There have been times in the past few weeks when the US presidential race could have been mistaken for an episode of The Jerry Springer Show.
By Andrew Ward in Washington
John McCain and Barack Obama were arguing about pigs and lipstick and sex education in kindergarten, while the media focused on Sarah Palin and her pregnant teenage daughter.
All that has now changed, as the Wall Street financial crisis forces the candidates and media into a more grown-up conversation.
After a period during which Ms Palin’s skills as a moose hunter looked capable of altering the outcome of the election, voters have suddenly refocused on more sober questions about each candidate’s economic credentials.
Both candidates have offered similar responses to the crisis, each blaming lax regulation for the meltdown and promising to toughen government oversight of Wall Street. With so little difference between them, much will depend on whose promise of change proves more convincing and which of the pair establishes greater credibility on the economy.
Most but not all polls show Mr Obama with a narrow lead over Mr McCain when voters are asked who they have most confidence in on economic issues. But the picture is muddied by doubts about his experience and leadership qualities, which could become more important as voters fret about the safety of their savings and investments.
“In times of crisis, voters look for strong and decisive leadership. Currently, McCain is viewed by voters as a stronger leader and a more competent manager. He needs to play this up and Obama needs to steal this mantle,” said Daniel Clifton, political analyst at Strategas Research Partners. “With less than 50 days to go [Obama] has failed to make this connection with voters and how he responds to this situation could be a key turning point.”
So far, opinion polls show the crisis working in Mr Obama’s favour, with a raft of new surveys yesterday giving him a lead of 3-5 percentage points. This marks a turnround from the small lead opened by Mr McCain since the Republican convention. “The election narrative has changed and recent events could mark a turning point for Democrats,” said Mr Clifton.
McCain’s double challenge
For Mr McCain, the renewed focus on the economy poses a double challenge. First, it increases the importance of distancing himself from the incumbent Republican administration that many voters blame for the crisis. Polls show he has made progress in doing that since naming Ms Palin as his running mate and casting them both as reform-minded mavericks. But a New York Times poll on Thursday found that 57 per cent of people still viewed him as a “typical Republican” and only 37 per cent believed he would deliver change, compared with two-thirds who said Mr Obama would.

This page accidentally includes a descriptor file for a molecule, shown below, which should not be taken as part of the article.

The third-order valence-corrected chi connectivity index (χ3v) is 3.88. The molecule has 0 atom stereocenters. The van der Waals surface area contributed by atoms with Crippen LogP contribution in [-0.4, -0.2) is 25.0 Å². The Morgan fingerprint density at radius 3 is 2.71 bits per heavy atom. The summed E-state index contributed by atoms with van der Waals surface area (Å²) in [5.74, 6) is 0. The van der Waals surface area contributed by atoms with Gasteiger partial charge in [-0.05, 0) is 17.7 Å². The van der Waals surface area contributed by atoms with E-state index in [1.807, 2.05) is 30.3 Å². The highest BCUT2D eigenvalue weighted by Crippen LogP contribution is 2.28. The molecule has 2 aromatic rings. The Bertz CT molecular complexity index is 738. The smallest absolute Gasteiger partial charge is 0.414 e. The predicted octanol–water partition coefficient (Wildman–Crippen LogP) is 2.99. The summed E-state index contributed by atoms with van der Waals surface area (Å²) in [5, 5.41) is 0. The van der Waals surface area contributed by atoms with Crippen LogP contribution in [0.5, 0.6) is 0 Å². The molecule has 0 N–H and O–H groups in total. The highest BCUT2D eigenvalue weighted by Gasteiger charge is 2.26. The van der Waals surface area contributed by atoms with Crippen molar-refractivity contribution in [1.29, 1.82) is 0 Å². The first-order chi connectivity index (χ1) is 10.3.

Second, it has heaped fresh scrutiny on Mr McCain’s economic credentials, which, by his own admission, are weaker than his experience in foreign policy and national security. He has spent months trying to repair the damage from his statement during the Republican primaries that, “the issue of economics is not something I’ve understood as well as I should have”.
McCain campaign officials this week pointed to his years as chairman of the Senate commerce committee as evidence of his economic clout.
However, it was in that role that the Arizona senator forged his reputation as an aggressive deregulator, allowing Democrats to question the credibility of his new-found enthusiasm for tough regulation this week.
Republicans point out, with some validity, that Mr Obama’s economic experience is at least as flimsy.
But, as the candidate of the unpopular incumbent party, the burden is on Mr McCain to prove his ability to do a better job than George W. Bush. “As a Republican, McCain faces a greater liability and needs to have a bolder and more specific response to the crisis,” says Mr Clifton.
Both candidates are turning to a cast of heavyweight advisers to lend credibility to their economic plans.
Mr Obama has this week frequently consulted Robert Rubin and Larry Summers, both former Treasury secretaries from the Bill Clinton administration, and Paul Volcker, the former chairman of the Federal Reserve.
Mr McCain has sought advice from Martin Feldstein, a former Reagan adviser and director of AIG, and John Thain, the chief executive of Merrill Lynch, who engineered the bank’s emergency merger with Bank of America.